Chelsea Profiled Against Clintons' Wish
Washington Post Staff Writer
Friday, February 5, 1999; Page C2
People magazine, rejecting a personal appeal from the president and first lady to respect their daughter's privacy, published a generally admiring profile of Chelsea Clinton yesterday.
In a preemptive strike Wednesday night, the White House contacted reporters and issued an unusual statement from the President and Hillary Rodham Clinton, saying, "We deeply regret and are profoundly saddened by the decision of People magazine to print a cover story featuring our daughter Chelsea." An administration official said the statement followed People's decision to give an advance copy to the syndicated TV show "Entertainment Tonight."
Sources familiar with the situation say the White House had Secret Service officials call Time Inc. Editor in Chief Norman Pearlstine to ask that the article be spiked because of security concerns. The Stanford University sophomore receives Secret Service protection.
At yesterday's daily press briefing, White House spokesman Joe Lockhart declined to elaborate on the controversy, saying only that the first couple "very much appreciate everyone in this room who has respected their family's privacy on this issue and it is their hope, as we move into the future, you will continue to do so."
The piece on Chelsea Clinton is headlined "Grace Under Fire: An intimate look at the deep bond of love that sustains the Clinton women through their painful family ordeal."
People had no comment yesterday. The Time Inc. magazine stood by an earlier statement from Managing Editor Carol Wallace: "There is a great deal of admiration for this mother-daughter relationship. Over the years, we have written about the Clinton family in good times and bad. Chelsea is nearly 19 years old and a poised young adult. We feel that because she is an eyewitness to . . . historical events unfolding around her, that she is a valid journalistic subject."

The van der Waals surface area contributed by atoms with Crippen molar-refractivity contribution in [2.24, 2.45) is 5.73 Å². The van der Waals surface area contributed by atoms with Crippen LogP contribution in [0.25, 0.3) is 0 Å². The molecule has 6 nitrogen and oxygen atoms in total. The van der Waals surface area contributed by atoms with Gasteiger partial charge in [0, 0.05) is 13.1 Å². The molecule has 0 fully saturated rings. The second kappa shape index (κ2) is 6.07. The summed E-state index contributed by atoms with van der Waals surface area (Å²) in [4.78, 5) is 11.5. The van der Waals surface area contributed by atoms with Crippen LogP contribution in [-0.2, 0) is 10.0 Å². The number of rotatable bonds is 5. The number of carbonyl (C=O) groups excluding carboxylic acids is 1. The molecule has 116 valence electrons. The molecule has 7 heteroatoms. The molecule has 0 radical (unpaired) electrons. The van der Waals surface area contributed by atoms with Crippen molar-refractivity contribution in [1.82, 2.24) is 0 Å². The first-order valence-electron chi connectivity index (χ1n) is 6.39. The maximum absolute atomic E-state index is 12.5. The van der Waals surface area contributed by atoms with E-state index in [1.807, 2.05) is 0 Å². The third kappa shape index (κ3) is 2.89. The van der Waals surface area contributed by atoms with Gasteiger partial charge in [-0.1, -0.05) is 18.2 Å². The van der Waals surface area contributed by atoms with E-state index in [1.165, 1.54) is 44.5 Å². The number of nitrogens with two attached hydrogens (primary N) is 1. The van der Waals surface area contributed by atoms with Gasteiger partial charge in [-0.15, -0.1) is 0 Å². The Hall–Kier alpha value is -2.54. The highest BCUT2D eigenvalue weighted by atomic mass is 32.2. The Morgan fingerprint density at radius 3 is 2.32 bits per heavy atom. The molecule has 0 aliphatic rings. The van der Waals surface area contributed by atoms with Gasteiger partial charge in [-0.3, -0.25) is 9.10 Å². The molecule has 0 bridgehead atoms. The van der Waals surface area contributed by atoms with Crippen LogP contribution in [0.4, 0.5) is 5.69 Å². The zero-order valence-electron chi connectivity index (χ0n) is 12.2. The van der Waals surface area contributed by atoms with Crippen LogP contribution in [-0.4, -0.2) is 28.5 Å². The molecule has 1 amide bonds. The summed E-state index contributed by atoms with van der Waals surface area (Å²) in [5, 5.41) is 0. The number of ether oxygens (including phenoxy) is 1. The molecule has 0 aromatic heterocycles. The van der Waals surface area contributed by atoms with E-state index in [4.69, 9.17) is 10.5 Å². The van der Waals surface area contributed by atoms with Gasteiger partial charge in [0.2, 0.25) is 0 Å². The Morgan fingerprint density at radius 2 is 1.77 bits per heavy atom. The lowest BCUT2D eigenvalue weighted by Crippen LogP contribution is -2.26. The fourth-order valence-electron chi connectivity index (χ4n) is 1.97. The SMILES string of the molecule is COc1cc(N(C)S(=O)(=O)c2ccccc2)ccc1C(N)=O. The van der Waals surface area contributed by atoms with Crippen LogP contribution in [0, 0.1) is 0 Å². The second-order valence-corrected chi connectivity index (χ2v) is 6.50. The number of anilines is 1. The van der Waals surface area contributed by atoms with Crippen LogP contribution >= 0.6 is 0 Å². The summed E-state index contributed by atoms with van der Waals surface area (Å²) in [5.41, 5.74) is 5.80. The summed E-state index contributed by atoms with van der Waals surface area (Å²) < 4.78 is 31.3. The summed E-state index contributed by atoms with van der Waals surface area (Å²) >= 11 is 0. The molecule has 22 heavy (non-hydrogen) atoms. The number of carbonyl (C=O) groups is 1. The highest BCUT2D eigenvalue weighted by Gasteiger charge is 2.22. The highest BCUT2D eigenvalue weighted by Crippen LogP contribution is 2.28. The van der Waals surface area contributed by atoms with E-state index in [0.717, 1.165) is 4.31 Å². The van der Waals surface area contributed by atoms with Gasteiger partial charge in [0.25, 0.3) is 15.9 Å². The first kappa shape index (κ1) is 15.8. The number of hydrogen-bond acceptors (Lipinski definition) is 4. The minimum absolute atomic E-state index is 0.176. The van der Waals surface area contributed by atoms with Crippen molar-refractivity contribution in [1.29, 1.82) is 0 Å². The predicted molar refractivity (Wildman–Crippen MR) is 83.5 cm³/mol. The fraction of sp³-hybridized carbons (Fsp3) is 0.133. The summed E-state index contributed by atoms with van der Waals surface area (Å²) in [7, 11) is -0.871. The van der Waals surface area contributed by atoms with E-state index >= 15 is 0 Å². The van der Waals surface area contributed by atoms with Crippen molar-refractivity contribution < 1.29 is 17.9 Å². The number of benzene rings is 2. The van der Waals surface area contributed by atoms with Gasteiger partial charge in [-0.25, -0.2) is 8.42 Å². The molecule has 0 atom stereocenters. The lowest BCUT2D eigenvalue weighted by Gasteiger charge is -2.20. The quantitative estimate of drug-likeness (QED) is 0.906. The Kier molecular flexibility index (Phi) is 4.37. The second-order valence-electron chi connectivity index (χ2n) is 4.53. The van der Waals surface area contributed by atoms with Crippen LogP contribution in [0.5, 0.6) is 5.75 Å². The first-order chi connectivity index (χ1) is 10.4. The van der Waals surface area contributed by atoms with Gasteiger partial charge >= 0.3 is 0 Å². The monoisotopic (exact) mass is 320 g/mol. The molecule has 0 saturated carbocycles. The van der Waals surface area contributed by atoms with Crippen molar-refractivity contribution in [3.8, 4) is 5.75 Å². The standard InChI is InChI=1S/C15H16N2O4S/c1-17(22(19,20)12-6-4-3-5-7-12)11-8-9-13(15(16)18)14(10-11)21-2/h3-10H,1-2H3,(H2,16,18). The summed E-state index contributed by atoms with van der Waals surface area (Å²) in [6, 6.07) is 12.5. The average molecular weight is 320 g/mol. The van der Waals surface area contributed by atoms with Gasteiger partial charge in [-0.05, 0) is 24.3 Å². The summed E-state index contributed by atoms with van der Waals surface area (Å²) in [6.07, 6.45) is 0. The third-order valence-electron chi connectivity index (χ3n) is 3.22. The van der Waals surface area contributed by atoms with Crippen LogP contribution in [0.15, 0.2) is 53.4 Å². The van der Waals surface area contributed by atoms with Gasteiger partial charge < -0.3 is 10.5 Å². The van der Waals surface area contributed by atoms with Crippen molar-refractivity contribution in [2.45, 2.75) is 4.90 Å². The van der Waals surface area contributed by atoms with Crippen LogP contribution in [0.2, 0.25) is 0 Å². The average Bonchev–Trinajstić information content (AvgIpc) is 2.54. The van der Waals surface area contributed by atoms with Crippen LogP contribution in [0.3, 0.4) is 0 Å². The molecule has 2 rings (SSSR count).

The article examines how Chelsea Clinton is coping with the fallout from the Monica Lewinsky scandal. It says the president's daughter was angry after her father confessed his infidelity to her. "There was a terrible sense of betrayal," a former White House aide is quoted as saying. The Clintons were decribed as furious when the president's brother, Roger, told Paris Match that the scandal had "profoundly affected" Chelsea.
The piece also recounts Chelsea's breakup with her boyfriend at Stanford and quotes a friend as saying "she's under a lot of stress." But Chelsea was described as being upbeat on Dec. 19, the day her father was impeached, and worrying aloud about being late for a party.
The president and first lady posed with Chelsea for an anecdote-filled People cover story during the 1992 presidential campaign, one of the few times they have exposed their daughter to the glare of the media. But the newfound focus on Clinton family matters in the wake of the Lewinsky saga has made the first couple even more protective of their daughter.
Some Time Inc. staffers were struck by the administration's aggressive response, noting that the Clintons cooperated on a Father's Day piece in USA Today and Vogue's coverage of Hillary and Chelsea Clinton's trip to Africa.
In their statement Wednesday night, the Clintons said: "For over six years, the media has understood and respected the unique situation facing Chelsea as she grows up in the spotlight focused on her parents. Other than in public situations where she is an integral part of our family, we have been very grateful for the media's restraint in allowing Chelsea the privacy that any young person needs and deserves.
"Unfortunately, despite personal appeals with respect to her privacy and her security from her parents, People magazine has chosen to run the story. We can only hope that the media will continue its policy of restraint with respect to our daughter."
The White House had little to say in November when the National Enquirer, the Star and the New York Post published stories on Chelsea struggling with the Lewinsky fallout, dismissing that as the work of mere tabloids. But the Clintons apparently felt that People, with its glossy reputation and 3.2 million circulation, could open the floodgates to more intrusive coverage of their daughter.
© Copyright 1999 The Washington Post Company